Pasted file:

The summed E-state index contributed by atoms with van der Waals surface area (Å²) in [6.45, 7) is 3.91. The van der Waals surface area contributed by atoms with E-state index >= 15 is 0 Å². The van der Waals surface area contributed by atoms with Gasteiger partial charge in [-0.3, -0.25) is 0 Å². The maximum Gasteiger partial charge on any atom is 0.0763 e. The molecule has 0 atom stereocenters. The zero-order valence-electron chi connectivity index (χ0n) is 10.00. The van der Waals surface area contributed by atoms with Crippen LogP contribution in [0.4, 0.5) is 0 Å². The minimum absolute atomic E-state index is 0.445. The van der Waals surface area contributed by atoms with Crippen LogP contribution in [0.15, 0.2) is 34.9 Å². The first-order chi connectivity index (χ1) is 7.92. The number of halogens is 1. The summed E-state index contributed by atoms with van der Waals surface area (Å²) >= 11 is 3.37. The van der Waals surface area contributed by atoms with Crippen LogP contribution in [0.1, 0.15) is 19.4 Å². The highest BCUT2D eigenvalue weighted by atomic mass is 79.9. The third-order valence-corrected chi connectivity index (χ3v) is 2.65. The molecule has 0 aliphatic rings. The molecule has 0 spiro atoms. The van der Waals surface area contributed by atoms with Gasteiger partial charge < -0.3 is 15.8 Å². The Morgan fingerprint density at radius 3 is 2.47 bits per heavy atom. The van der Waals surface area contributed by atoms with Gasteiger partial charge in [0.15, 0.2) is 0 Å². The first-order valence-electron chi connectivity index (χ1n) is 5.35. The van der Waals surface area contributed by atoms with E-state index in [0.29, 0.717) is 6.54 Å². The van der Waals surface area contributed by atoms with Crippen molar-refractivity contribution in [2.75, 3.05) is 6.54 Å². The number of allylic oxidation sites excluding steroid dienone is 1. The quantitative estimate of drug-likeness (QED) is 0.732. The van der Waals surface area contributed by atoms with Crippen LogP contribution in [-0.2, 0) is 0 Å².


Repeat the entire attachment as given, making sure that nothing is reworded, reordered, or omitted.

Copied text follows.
The summed E-state index contributed by atoms with van der Waals surface area (Å²) in [6.45, 7) is 3.91. The van der Waals surface area contributed by atoms with E-state index >= 15 is 0 Å². The van der Waals surface area contributed by atoms with Gasteiger partial charge in [-0.3, -0.25) is 0 Å². The maximum Gasteiger partial charge on any atom is 0.0763 e. The molecule has 0 atom stereocenters. The zero-order valence-electron chi connectivity index (χ0n) is 10.00. The van der Waals surface area contributed by atoms with Crippen LogP contribution in [0.4, 0.5) is 0 Å². The minimum absolute atomic E-state index is 0.445. The van der Waals surface area contributed by atoms with Crippen LogP contribution in [0.15, 0.2) is 34.9 Å². The first-order chi connectivity index (χ1) is 7.92. The number of halogens is 1. The summed E-state index contributed by atoms with van der Waals surface area (Å²) >= 11 is 3.37. The van der Waals surface area contributed by atoms with Crippen LogP contribution in [0.1, 0.15) is 19.4 Å². The highest BCUT2D eigenvalue weighted by atomic mass is 79.9. The third-order valence-corrected chi connectivity index (χ3v) is 2.65. The molecule has 0 aliphatic rings. The molecule has 0 spiro atoms. The van der Waals surface area contributed by atoms with Gasteiger partial charge < -0.3 is 15.8 Å². The Morgan fingerprint density at radius 3 is 2.47 bits per heavy atom. The van der Waals surface area contributed by atoms with Gasteiger partial charge in [0.15, 0.2) is 0 Å². The first-order valence-electron chi connectivity index (χ1n) is 5.35. The van der Waals surface area contributed by atoms with E-state index in [0.29, 0.717) is 6.54 Å². The van der Waals surface area contributed by atoms with Crippen molar-refractivity contribution in [2.75, 3.05) is 6.54 Å². The number of allylic oxidation sites excluding steroid dienone is 1. The quantitative estimate of drug-likeness (QED) is 0.732. The van der Waals surface area contributed by atoms with Crippen LogP contribution in [-0.2, 0) is 0 Å².